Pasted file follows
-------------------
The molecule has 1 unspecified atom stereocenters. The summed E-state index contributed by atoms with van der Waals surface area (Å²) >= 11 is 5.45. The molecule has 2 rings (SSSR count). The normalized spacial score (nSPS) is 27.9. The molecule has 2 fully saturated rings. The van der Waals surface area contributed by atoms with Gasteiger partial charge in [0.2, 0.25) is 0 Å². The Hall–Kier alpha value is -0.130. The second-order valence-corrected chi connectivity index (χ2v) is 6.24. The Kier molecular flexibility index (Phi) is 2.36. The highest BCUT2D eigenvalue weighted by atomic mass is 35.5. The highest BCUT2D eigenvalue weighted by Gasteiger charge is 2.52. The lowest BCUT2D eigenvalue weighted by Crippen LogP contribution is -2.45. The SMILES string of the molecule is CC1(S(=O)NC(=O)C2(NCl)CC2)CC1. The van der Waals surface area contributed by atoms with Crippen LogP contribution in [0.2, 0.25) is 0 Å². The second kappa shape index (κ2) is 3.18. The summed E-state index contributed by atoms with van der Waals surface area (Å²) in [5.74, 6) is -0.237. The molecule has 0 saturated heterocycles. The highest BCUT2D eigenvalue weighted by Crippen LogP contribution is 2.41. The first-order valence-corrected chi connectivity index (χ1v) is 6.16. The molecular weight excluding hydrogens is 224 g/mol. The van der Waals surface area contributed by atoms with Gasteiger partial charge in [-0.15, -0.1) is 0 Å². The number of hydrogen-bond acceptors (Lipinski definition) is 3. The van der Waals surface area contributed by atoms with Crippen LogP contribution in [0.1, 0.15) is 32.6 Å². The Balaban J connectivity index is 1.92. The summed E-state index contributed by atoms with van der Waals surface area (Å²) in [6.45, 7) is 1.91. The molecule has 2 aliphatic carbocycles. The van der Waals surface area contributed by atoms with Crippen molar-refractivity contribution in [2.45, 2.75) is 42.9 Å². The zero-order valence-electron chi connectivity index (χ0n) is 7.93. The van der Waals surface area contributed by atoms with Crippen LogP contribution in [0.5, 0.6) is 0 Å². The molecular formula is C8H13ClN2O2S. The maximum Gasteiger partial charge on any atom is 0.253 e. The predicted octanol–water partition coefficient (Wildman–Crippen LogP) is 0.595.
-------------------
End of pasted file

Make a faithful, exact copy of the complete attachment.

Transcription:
The molecule has 1 unspecified atom stereocenters. The summed E-state index contributed by atoms with van der Waals surface area (Å²) >= 11 is 5.45. The molecule has 2 rings (SSSR count). The normalized spacial score (nSPS) is 27.9. The molecule has 2 fully saturated rings. The van der Waals surface area contributed by atoms with Gasteiger partial charge in [0.2, 0.25) is 0 Å². The Hall–Kier alpha value is -0.130. The second-order valence-corrected chi connectivity index (χ2v) is 6.24. The Kier molecular flexibility index (Phi) is 2.36. The highest BCUT2D eigenvalue weighted by atomic mass is 35.5. The highest BCUT2D eigenvalue weighted by Gasteiger charge is 2.52. The lowest BCUT2D eigenvalue weighted by Crippen LogP contribution is -2.45. The SMILES string of the molecule is CC1(S(=O)NC(=O)C2(NCl)CC2)CC1. The van der Waals surface area contributed by atoms with Crippen LogP contribution in [0.2, 0.25) is 0 Å². The second kappa shape index (κ2) is 3.18. The summed E-state index contributed by atoms with van der Waals surface area (Å²) in [5.74, 6) is -0.237. The molecule has 0 saturated heterocycles. The highest BCUT2D eigenvalue weighted by Crippen LogP contribution is 2.41. The first-order valence-corrected chi connectivity index (χ1v) is 6.16. The molecular weight excluding hydrogens is 224 g/mol. The van der Waals surface area contributed by atoms with Gasteiger partial charge in [-0.15, -0.1) is 0 Å². The number of hydrogen-bond acceptors (Lipinski definition) is 3. The van der Waals surface area contributed by atoms with Crippen LogP contribution in [0.1, 0.15) is 32.6 Å². The Balaban J connectivity index is 1.92. The summed E-state index contributed by atoms with van der Waals surface area (Å²) in [6.45, 7) is 1.91. The molecule has 2 aliphatic carbocycles. The van der Waals surface area contributed by atoms with Crippen molar-refractivity contribution in [2.45, 2.75) is 42.9 Å². The zero-order valence-electron chi connectivity index (χ0n) is 7.93. The van der Waals surface area contributed by atoms with Crippen LogP contribution in [0.5, 0.6) is 0 Å². The molecular formula is C8H13ClN2O2S. The maximum Gasteiger partial charge on any atom is 0.253 e. The predicted octanol–water partition coefficient (Wildman–Crippen LogP) is 0.595.